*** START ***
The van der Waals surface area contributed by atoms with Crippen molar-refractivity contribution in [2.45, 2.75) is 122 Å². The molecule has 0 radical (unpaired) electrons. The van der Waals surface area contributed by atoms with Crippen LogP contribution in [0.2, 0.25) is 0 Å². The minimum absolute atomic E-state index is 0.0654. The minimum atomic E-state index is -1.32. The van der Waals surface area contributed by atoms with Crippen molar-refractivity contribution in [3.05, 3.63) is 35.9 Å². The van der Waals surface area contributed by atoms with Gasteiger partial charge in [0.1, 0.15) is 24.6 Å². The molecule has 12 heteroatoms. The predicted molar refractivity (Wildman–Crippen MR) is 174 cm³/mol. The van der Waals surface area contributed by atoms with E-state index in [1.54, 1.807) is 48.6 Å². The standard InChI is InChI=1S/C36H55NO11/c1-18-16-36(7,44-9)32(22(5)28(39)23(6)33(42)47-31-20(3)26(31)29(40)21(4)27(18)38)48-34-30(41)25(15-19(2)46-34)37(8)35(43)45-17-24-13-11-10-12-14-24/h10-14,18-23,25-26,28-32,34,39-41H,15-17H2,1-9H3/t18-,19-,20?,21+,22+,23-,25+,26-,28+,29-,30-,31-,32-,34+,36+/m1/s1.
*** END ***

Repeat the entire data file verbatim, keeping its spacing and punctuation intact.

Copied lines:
The van der Waals surface area contributed by atoms with Crippen molar-refractivity contribution in [2.45, 2.75) is 122 Å². The molecule has 0 radical (unpaired) electrons. The van der Waals surface area contributed by atoms with Crippen LogP contribution in [0.2, 0.25) is 0 Å². The minimum absolute atomic E-state index is 0.0654. The minimum atomic E-state index is -1.32. The van der Waals surface area contributed by atoms with Crippen molar-refractivity contribution in [3.05, 3.63) is 35.9 Å². The van der Waals surface area contributed by atoms with Gasteiger partial charge in [0.1, 0.15) is 24.6 Å². The molecule has 12 heteroatoms. The predicted molar refractivity (Wildman–Crippen MR) is 174 cm³/mol. The van der Waals surface area contributed by atoms with E-state index in [1.54, 1.807) is 48.6 Å². The standard InChI is InChI=1S/C36H55NO11/c1-18-16-36(7,44-9)32(22(5)28(39)23(6)33(42)47-31-20(3)26(31)29(40)21(4)27(18)38)48-34-30(41)25(15-19(2)46-34)37(8)35(43)45-17-24-13-11-10-12-14-24/h10-14,18-23,25-26,28-32,34,39-41H,15-17H2,1-9H3/t18-,19-,20?,21+,22+,23-,25+,26-,28+,29-,30-,31-,32-,34+,36+/m1/s1.